Russia and China: Starting an Aircraft Carrier Alliance?

Summary: China’s expanding aircraft carrier fleet and its strategic partnership with Russia hint at a deeper military cooperation that could alter global naval dynamics. While China’s carriers are viewed by some as symbolic, their real value may lie in Beijing’s broader military strategy, emphasizing missile capabilities to challenge U.S. dominance in the Indo-Pacific. Russia’s historical naval ambitions and current limitations suggest a mutual interest in this collaboration. Increased Sino-Russian naval cooperation, potentially including China aiding Russia in developing its aircraft carrier capabilities, would further their strategic objectives against the U.S., signaling a significant shift in global naval power balances.

Will China Propel Russia’s Naval Ambitions with Aircraft Carrier Technology?

The Chinese People’s Liberation Army Navy continues to grow its fleet of aircraft carriers. Each vessel is more advanced than the last, yet there is some question about the purpose of this investment. After all, China’s maritime strategy focuses less on the offensive capabilities of its aircraft carrier fleet, and more on Beijing’s vast arsenal of long- and medium-range missiles that can threaten U.S. forces in the Indo-Pacific with alarming precision. 

Is China’s aircraft carrier capability just for show, as some Western observers have speculated? Or is there something more to it? 

Russia and China: Frenemies for Life

China aims to become the world’s dominant power by 2049, the 100-year anniversary of the founding of the People’s Republic of China. Beijing also fancies itself the hub for the world’s great industrial activities. For years, China has worked to rival and surpass the United States and Russia as the leading producer of global armaments. 

From cheap drones to cheap missiles, China is a major player in the world’s arms market. But Beijing wants more than small arms and autonomous weapons platforms. They want legacy systems. 

What Russia Wants

For their part, the Russians have yearned to become a dominant naval power since the time of Peter the Great. The need for warm-water ports is but one of many challenges to Moscow’s centuries-old desire to field a potent navy. Why Russia wastes time and money maintaining its lone, broken-down aircraft carrier has long been a matter of international wonder. The reason, though, is that Moscow fears the loss of a key capability – aircraft carrier operations. It wants to scale up this capability by creating a force of aircraft carriers.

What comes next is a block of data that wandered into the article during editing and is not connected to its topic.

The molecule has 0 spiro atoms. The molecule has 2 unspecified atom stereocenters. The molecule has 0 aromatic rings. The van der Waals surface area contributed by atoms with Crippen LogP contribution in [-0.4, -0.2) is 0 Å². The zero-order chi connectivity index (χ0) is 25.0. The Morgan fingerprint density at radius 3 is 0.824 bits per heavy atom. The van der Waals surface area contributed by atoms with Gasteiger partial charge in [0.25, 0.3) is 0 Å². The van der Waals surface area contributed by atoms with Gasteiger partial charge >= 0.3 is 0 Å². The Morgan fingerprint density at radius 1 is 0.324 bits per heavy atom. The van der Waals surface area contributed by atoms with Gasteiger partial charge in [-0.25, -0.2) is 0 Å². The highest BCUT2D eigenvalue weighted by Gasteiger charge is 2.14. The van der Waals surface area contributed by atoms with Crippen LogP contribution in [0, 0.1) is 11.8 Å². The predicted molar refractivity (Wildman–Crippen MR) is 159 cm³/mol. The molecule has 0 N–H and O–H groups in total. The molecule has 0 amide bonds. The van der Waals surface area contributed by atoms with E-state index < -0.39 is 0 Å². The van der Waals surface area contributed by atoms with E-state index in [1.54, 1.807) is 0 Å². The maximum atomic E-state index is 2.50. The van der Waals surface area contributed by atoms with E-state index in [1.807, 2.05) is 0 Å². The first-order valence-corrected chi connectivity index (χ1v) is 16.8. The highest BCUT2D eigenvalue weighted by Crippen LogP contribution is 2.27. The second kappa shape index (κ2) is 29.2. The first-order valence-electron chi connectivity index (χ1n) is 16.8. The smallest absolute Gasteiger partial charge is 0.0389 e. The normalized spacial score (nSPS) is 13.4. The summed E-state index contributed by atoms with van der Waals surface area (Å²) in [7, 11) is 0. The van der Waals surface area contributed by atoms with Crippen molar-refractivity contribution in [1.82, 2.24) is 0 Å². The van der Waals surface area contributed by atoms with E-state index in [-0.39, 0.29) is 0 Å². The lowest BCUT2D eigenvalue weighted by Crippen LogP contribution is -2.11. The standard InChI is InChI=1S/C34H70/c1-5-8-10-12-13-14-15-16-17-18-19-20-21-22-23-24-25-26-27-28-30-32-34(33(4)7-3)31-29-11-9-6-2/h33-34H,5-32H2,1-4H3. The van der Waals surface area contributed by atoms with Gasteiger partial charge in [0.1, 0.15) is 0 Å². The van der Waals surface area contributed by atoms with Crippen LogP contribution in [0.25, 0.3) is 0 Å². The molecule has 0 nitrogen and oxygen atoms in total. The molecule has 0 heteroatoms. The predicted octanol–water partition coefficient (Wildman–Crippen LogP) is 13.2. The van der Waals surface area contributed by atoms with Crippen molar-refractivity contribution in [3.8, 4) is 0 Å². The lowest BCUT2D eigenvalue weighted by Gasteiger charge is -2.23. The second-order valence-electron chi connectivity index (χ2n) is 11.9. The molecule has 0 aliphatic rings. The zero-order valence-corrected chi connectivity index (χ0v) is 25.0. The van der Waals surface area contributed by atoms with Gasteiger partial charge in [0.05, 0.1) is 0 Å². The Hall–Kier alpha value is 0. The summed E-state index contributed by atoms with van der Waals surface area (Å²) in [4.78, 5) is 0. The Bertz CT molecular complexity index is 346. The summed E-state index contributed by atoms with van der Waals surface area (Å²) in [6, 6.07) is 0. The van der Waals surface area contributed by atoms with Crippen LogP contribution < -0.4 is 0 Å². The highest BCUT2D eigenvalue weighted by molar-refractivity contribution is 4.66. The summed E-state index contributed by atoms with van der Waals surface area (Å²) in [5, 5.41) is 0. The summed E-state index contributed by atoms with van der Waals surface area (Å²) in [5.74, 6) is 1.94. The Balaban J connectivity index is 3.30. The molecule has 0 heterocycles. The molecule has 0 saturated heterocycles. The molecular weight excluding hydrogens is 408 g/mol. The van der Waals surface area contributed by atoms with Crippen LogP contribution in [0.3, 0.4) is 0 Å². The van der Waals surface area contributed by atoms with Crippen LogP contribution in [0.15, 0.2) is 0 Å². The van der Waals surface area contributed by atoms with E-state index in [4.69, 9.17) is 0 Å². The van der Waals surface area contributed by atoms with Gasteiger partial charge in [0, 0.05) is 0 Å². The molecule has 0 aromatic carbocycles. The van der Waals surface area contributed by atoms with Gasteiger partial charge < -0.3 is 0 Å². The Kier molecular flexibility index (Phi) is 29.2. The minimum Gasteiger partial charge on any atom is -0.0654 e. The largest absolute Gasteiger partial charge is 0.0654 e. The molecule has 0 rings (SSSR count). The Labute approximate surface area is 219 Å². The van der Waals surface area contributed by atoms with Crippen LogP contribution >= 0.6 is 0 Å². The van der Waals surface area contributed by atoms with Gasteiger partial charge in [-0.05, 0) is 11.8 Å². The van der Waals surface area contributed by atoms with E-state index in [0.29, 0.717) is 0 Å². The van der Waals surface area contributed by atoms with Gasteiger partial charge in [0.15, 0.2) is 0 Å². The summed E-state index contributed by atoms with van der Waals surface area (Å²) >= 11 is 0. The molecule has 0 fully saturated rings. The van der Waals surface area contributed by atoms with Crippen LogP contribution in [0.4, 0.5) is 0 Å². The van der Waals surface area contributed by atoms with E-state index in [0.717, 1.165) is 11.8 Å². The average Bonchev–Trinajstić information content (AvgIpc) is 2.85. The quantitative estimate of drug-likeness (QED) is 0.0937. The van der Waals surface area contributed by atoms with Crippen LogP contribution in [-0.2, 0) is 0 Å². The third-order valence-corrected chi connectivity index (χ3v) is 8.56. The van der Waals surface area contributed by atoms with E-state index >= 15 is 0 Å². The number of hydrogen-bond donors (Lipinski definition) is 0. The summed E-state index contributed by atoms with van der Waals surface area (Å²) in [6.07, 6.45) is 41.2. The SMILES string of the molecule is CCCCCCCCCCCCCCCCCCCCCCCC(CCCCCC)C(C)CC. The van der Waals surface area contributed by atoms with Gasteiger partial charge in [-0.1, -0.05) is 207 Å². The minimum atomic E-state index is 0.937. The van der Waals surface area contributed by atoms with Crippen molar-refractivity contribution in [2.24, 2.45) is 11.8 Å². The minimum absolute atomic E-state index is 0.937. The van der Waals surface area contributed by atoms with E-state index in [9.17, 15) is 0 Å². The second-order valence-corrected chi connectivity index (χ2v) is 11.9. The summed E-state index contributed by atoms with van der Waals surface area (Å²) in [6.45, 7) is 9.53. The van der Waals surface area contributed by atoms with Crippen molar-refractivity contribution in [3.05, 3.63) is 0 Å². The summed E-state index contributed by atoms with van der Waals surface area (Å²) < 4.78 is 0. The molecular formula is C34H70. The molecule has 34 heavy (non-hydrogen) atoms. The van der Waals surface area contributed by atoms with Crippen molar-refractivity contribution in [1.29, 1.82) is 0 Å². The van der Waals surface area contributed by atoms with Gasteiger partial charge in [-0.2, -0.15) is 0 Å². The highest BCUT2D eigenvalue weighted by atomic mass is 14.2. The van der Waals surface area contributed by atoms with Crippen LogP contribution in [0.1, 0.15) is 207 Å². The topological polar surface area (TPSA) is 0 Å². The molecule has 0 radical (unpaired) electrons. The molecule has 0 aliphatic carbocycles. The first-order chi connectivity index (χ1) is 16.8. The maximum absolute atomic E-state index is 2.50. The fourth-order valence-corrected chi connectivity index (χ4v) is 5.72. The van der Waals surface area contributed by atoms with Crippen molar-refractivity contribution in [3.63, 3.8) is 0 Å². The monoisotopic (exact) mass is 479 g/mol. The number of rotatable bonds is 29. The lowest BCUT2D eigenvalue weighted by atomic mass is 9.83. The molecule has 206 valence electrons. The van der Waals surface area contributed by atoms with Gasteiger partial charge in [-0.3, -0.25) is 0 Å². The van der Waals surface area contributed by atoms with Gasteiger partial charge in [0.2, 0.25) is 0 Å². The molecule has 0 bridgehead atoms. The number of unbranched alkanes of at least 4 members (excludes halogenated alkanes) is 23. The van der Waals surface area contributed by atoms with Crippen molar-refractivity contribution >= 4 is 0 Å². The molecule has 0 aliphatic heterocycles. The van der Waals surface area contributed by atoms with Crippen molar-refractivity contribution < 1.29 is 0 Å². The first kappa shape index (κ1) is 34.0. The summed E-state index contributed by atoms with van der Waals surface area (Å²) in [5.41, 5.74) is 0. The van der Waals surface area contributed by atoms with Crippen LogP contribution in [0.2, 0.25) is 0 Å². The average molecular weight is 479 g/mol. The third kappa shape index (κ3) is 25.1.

Russia, though, has struggled to create and mass-produce a reliable aircraft carrier of its own. That might one day change, given how close both Russia and China have become, especially since Russia’s invasion of Ukraine in February 2022 and the Western sanctions against Moscow that followed. 

Given China’s desire to become the world’s leading weapons manufacturer, and Russia’s fantasies of becoming a major naval power with global power-projection capabilities, what is to prevent these two nations from further aligning through the production and deployment of aircraft carriers? Russia wants them, and China is proving it can mass-produce them. China wants Russia to be more of a fly in the strategic ointment for the United States. Beijing sees Moscow as a means to distract and drain the U.S. military, boosting China’s ability to accomplish their own revanchist goals in their part of the world.

China Will Sell Russia Aircraft Carriers to Spite the Americans

Selling Russia some Chinese-built aircraft carriers would only help Beijing in its great chaos strategy. What’s more, cooperation has increased between the Chinese and Russian navies – notably in the Pacific – over the last several years. China providing Russia with some aircraft carriers would further solidify a Sino-Russian alliance and complicate life for the U.S. Navy.

China and Russia are already in deep cooperation, and it is still growing. It’s only a matter of time before the dragon teaches the bear how to swim. 

About the Author

Brandon J. Weichert is a former Congressional staffer and geopolitical analyst who is a contributor at The Washington Times, as well as at American Greatness and the Asia Times. He is the author of Winning Space: How America Remains a Superpower (Republic Book Publishers), Biohacked: China’s Race to Control Life, and The Shadow War: Iran’s Quest for Supremacy. Weichert can be followed via Twitter @WeTheBrandon.

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Brandon J. Weichert